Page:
Ok, so Hurricane Ike blew onshore the night of Sept. 12. I had been in Turkey for a week - got home the afternoon of Sept. 10. That's a story for another time. Houston was pretty much closed on Friday to keep the roads clear for the evacuees from the coast - Galveston, etc. Three years ago, after Katrina and Rita and being without power for 36 hours, I went out and bought a 5500 watt generator and a little 6500 BTU window AC. It was like 97 degrees the day after Rita hit, and we lost power for 36 hours. I wanted to be better prepared to deal with that if it happened again. Filled up the cars and all the gas cans, got out the generator - first time out of the box. Ike had taken dead aim on Houston.
B&K and the kids went to the high school - deep inside the high school. Very safe there. B&T came to our house. We also had all the dogs and the cat. Ate, had popcorn - a huge batch - played cards and Monopoly and watched the storm approaching on TV. Oh, and plenty of Mudslides. Finally went to bed about midnight. I slept pretty well, actually. Could have been the Mudslides. Ike hit and our power went out about 12:30. Ike actually came right through here - the center of the eye passed just a very few miles, under 10, east of us. It got really quiet for a while around 5 or 6 am.
We, of course, had no idea at the time, but that was the beginning of 12 days without power. It's now 14 days after Ike, and we have friends who still have not had their electric service restored, so I guess we're relatively lucky. However, some lost power for like 2 hours. Yup, 12 days. B&K and the kids were able to get here past all the down trees and debris and power lines after several hours. We ate really well - bacon, eggs and hash browns on the grill is really good. I had 50 lbs. of propane for that, too. The first week really wasn't too bad. Everyone was here and was ok, we had enough power for the fridges, a few lights, the TV, the little AC, and, with careful power management, the coffee maker and the microwave. It was really good family time. After a few days, the drone of the neighborhood generators and the startup, shutdown and refueling rituals started seeming normal.
An oak tree in B&K's front yard fell, hitting a corner of the house and the truck. The truck was not hurt too badly - a few dents and scratches and loss of an outside mirror. The roof damage, though, let the rain in and did a lot of damage to the kitchen. They'll have to have cabinets, counter, cook top, floor plus all the sheetrock work, etc.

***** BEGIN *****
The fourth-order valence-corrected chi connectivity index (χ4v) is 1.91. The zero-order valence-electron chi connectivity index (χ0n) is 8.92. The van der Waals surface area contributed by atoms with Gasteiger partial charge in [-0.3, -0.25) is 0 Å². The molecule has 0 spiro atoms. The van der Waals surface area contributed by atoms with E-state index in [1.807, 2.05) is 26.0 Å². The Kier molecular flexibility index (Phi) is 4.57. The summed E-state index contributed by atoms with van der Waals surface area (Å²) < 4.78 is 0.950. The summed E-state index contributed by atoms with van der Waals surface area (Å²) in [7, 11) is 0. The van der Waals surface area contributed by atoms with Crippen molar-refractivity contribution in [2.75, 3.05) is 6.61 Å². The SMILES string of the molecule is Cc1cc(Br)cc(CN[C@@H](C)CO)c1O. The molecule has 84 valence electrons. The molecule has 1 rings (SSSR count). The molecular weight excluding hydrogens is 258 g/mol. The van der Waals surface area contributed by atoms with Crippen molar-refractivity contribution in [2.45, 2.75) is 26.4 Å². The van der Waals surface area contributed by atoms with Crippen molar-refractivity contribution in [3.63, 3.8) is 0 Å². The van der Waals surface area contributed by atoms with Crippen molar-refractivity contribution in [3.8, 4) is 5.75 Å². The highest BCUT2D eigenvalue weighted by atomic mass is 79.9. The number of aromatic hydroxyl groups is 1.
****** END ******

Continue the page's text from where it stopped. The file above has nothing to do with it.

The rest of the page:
As the week progressed, we found we could get the HD broadcast channels with rabbit ears on the big TV, the kids could watch DVDs, and things settled in. A lot of fuel runs for the generator, and it was a real treat when we could get fresh produce again on about Wednesday.
Anyway, at about 8 pm on Day 12, our power was restorecd. And I had just reconfigured the generator to make the house outlets and lights live so we wouldn't have to have extension cords everywhere. It still seems strangely quiet without generators on. This weekend, I'll change the oil in it, drain the fuel, and make sure it's ready for next time. If you take care of your generator, it'll take care of you. Twelve days off the grid was plenty. We're thankful we were all together, had no injuries, had reasonable weather after Ike's passage, and didn't suffer any major losses. A lot of houses around here with trees through the middle. I've heard numbers like $1500 to $6000 to get the trees off of/out of these houses. Plus the water damage from the rain. We were pretty lucky, and the family was great.
Maybe more details at another time, but to close, take a look at the last post - our "Deuce" family vacation last July in Galveston. Our neice, one of the Deuce participants, while busy surfing the net at work one day, found this photo. This is looking west on San Luis Pass Rd. on Galveston Island, in the vicinity of 1st Street in Terramar Beach. The house farthest to the left in this photo, and the two story house behind it, are the Deuce. We went through a lot of Dos Equis on that porch. Still there, but the beach is apparently behind the houses now instead of in front.